Background and Purpose:
Distal biceps brachii tendinosis is a relatively uncommon clinical diagnosis seen by physical therapists. As a result, there is little evidence guiding clinical decisions regarding best practice or effective treatment options to restore individuals to their previous level of function. The purpose of this case report is to describe the use of eccentric training as the primary intervention in the rehabilitation of a patient with distal biceps tendinosis.
A 41-year-old male electrician and collegiate wrestling coach presented to a university outpatient physical therapy clinic with a two month duration of pain in the right antecubital space which occurred when the patient was performing close-grip body weight curl ups for the first time. Sharp pain was noted in the right arm during the lowering phase of the exercise. Following the examination, distal biceps tendinosis appeared to be the likely diagnosis. The patient was educated in eccentric exercise principles and was prescribed eccentric loading exercises for the distal biceps brachii tendon in two different positions of elbow flexion.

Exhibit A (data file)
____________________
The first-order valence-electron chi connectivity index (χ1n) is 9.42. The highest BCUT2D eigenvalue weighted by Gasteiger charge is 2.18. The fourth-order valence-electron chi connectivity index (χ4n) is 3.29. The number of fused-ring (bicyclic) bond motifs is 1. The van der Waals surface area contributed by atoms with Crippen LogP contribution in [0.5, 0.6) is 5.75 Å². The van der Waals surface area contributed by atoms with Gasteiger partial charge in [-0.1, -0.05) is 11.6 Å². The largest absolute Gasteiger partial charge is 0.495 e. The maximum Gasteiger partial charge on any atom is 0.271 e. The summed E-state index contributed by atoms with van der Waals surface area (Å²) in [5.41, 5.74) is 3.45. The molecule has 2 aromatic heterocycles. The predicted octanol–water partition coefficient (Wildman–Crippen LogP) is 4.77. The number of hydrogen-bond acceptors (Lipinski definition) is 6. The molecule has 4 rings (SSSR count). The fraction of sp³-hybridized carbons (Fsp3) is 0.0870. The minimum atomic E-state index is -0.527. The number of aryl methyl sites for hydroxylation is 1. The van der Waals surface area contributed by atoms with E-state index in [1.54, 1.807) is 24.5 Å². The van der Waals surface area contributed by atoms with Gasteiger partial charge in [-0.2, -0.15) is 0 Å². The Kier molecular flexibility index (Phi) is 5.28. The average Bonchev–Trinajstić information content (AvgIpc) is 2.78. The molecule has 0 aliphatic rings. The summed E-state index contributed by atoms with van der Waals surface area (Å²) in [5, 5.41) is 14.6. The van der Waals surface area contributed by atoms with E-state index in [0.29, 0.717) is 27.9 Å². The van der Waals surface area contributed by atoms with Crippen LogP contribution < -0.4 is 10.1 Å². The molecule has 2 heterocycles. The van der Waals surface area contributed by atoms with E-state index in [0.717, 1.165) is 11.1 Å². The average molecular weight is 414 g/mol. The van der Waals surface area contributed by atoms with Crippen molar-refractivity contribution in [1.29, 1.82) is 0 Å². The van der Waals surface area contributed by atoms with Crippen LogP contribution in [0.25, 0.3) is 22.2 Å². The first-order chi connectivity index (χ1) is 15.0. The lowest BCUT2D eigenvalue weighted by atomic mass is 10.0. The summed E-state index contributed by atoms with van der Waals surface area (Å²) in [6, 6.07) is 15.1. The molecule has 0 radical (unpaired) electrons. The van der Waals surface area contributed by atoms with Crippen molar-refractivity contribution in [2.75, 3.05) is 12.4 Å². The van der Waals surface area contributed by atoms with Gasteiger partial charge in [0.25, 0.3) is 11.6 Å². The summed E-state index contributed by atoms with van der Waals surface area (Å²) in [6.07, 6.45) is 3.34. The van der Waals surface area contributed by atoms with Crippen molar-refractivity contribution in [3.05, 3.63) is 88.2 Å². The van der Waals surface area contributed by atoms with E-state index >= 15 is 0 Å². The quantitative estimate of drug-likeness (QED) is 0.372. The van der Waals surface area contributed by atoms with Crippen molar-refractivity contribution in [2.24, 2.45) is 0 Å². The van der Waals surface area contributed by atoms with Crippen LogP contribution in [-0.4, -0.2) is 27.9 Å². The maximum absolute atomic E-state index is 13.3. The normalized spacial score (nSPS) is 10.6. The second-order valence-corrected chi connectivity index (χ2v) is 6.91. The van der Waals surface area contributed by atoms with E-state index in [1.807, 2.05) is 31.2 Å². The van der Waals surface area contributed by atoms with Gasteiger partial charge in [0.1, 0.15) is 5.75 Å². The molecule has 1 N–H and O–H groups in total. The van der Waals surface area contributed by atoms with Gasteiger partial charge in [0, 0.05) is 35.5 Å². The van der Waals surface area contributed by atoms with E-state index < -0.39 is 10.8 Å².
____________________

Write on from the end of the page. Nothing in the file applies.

The patient was seen in physical therapy for three visits over the course of four weeks. Following eccentric training, the patient reported decreased pain, demonstrated increased right elbow flexion and forearm supination strength, was no longer tender to palpation of the distal biceps tendon and showed clinically significant improvement in QuickDASH scores.
Given the lack of available research on the rehabilitation of distal biceps tendinosis, eccentric training showing benefits with other upper quarter tendinoses and the positive outcomes in this case, it may be appropriate for physical therapists to employ eccentric training for patients with distal biceps tendinosis.
Level of Evidence:
5 (Single case report)